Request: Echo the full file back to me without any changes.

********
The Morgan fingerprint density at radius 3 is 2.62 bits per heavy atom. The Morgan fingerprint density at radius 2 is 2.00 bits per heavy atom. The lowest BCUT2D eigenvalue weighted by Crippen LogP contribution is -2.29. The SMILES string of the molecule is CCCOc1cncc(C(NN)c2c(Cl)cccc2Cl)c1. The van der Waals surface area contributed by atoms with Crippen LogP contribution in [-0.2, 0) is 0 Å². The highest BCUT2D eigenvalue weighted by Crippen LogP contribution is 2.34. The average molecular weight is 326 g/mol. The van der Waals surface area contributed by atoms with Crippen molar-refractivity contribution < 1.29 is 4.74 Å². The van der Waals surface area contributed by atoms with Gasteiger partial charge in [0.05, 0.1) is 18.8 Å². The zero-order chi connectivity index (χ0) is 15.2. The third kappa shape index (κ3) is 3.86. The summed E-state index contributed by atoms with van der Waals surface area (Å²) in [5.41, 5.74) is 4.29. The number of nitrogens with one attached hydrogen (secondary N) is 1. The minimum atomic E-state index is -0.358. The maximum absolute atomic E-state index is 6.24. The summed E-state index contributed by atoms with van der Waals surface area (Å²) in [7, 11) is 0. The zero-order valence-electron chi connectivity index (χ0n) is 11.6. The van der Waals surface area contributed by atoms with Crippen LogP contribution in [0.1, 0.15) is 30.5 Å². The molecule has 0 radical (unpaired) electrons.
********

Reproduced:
The Morgan fingerprint density at radius 3 is 2.62 bits per heavy atom. The Morgan fingerprint density at radius 2 is 2.00 bits per heavy atom. The lowest BCUT2D eigenvalue weighted by Crippen LogP contribution is -2.29. The SMILES string of the molecule is CCCOc1cncc(C(NN)c2c(Cl)cccc2Cl)c1. The van der Waals surface area contributed by atoms with Crippen LogP contribution in [-0.2, 0) is 0 Å². The highest BCUT2D eigenvalue weighted by Crippen LogP contribution is 2.34. The average molecular weight is 326 g/mol. The van der Waals surface area contributed by atoms with Crippen molar-refractivity contribution < 1.29 is 4.74 Å². The van der Waals surface area contributed by atoms with Gasteiger partial charge in [0.05, 0.1) is 18.8 Å². The zero-order chi connectivity index (χ0) is 15.2. The third kappa shape index (κ3) is 3.86. The summed E-state index contributed by atoms with van der Waals surface area (Å²) in [5.41, 5.74) is 4.29. The number of nitrogens with one attached hydrogen (secondary N) is 1. The minimum atomic E-state index is -0.358. The maximum absolute atomic E-state index is 6.24. The summed E-state index contributed by atoms with van der Waals surface area (Å²) in [7, 11) is 0. The zero-order valence-electron chi connectivity index (χ0n) is 11.6. The van der Waals surface area contributed by atoms with Crippen LogP contribution in [0.1, 0.15) is 30.5 Å². The molecule has 0 radical (unpaired) electrons.